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Lycurgus In Sparta And Solon In Athens

1404 words - 6 pages

Many believe the notion of equality and justice are very much intertwined. Through the ways in which Lycurgus and Solon reform their city to resolve social inequalities, the notion of equality and justice is discerned, which is to say equality is universal whereas justice depends on the parameters of the society. Lycurgus led his reforms so that everyone equally advances as a public duty. As opposed to Lycurgus, Solon led his reforms so that every person had a fair chance at advancement and participation in government built on merit and wealth. Lycurgus and Solon both modified their city through political, social, and economic reformations to alleviate social injustice.
Politically, Lycurgus ...view middle of the document...

The rich and the poor clearly did not have a level playing field since they start at different places. Therefore, it is likely that the rich and the poor will not end up with equal outcomes. Still, Solon attempts to listen to both sides and make compromises. Solon says, it is “hard to please everyone in politics” (Solon 76). Even so, he still “granted privilege enough, not lessening [the poor’s] estate nor giving more; [the rich], who were envied for their wealth, [Solon] have save them from all mistreatment too” (Solon 75). Although both Lycurgus and Solon attempts to promote equality and justice in their city, Lycurgus was not as successful as Solon because inequality is inescapable so it is only through fairness that justice is sought.
Socially, Lycurgus established common messes in Sparta and Solon abolished slavery in Athens in an attempt to alleviate social injustices. Lycurgus’ reform was equal but not just. Lycurgus made everyone dine in public halls, regardless if they were a king or just regular citizens. Everyone ate the same food at the same time. The rich could not even dine at home first and then proceed to their messes on a full stomach. For example, King Agis had defeated the Athenians and “wanted to eat at home with his wife […] the polemarchs wouldn’t send them. Next day, he didn’t carry the required sacrifice, and they then fined him” (Plutarch 15). Others looked out for others who did not dine in public halls and would exploit them for having no self-discipline and for being too delicate to consume the common fare. This was not just because the government had control over what and when the people were eating. It takes away the ability of those who have earned more in life to enjoy their accomplishments. Unlike Lycurgus’ reform, Solon was just but not equal. He prevented corruption in using humans as collateral in loans by abolishing slavery. Solon justifies this by saying “For if men injure their own people, they soon find their lovely city scarred and faction-torn […] many of the poor folk find themselves in foreign lands, sold into slavery and bound in shameful bonds” (Solon 75). However, it was not equal because Solon did not change the poor citizens’ socioeconomic status. The poor were still poor while the rich still had an advantage in Athens. Even so, a hard worker who becomes rich is more deserving of benefits than an ordinary citizen. Therefore, even though Solon’s reform did not necessarily make every citizen completely equal, his approach is still just and ideally better compared to Lycurgus’ reform, which was based on strict equality.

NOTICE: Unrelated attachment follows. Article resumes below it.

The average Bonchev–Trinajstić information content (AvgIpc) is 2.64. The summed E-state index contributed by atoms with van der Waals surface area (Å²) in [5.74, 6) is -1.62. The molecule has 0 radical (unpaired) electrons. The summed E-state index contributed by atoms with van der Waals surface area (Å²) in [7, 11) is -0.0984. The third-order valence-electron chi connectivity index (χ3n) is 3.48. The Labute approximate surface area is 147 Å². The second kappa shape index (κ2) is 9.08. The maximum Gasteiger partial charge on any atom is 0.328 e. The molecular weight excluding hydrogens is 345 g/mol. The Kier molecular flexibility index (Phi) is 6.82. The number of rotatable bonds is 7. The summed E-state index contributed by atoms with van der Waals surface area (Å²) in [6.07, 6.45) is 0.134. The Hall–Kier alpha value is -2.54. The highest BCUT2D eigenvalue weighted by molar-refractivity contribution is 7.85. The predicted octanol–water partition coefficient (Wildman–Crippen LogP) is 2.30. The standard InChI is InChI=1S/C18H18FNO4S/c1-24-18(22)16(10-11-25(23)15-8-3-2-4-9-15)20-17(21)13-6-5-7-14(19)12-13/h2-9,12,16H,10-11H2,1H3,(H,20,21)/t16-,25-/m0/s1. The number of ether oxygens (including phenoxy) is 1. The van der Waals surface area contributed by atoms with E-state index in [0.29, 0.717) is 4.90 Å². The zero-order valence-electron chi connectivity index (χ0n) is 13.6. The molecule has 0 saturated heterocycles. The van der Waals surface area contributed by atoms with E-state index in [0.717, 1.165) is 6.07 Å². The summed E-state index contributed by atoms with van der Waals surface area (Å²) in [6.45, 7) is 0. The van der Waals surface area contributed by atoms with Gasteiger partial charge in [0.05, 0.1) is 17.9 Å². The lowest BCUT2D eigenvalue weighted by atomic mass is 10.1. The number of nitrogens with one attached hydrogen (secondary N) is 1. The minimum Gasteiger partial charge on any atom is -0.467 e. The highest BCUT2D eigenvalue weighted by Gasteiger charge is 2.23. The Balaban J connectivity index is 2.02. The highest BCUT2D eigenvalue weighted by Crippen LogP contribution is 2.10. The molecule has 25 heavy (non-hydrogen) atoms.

Economically, Lycurgus equally redistributed the land and made currency worthless while Solon erased debt to alleviate social injustices. Lycurgus’ reform created equality, but not justice in Sparta. People will be equal except for what censure of bad conduct and praise of good would determine. Every person’s socioeconomic status was even so they could all unite as one whole state....

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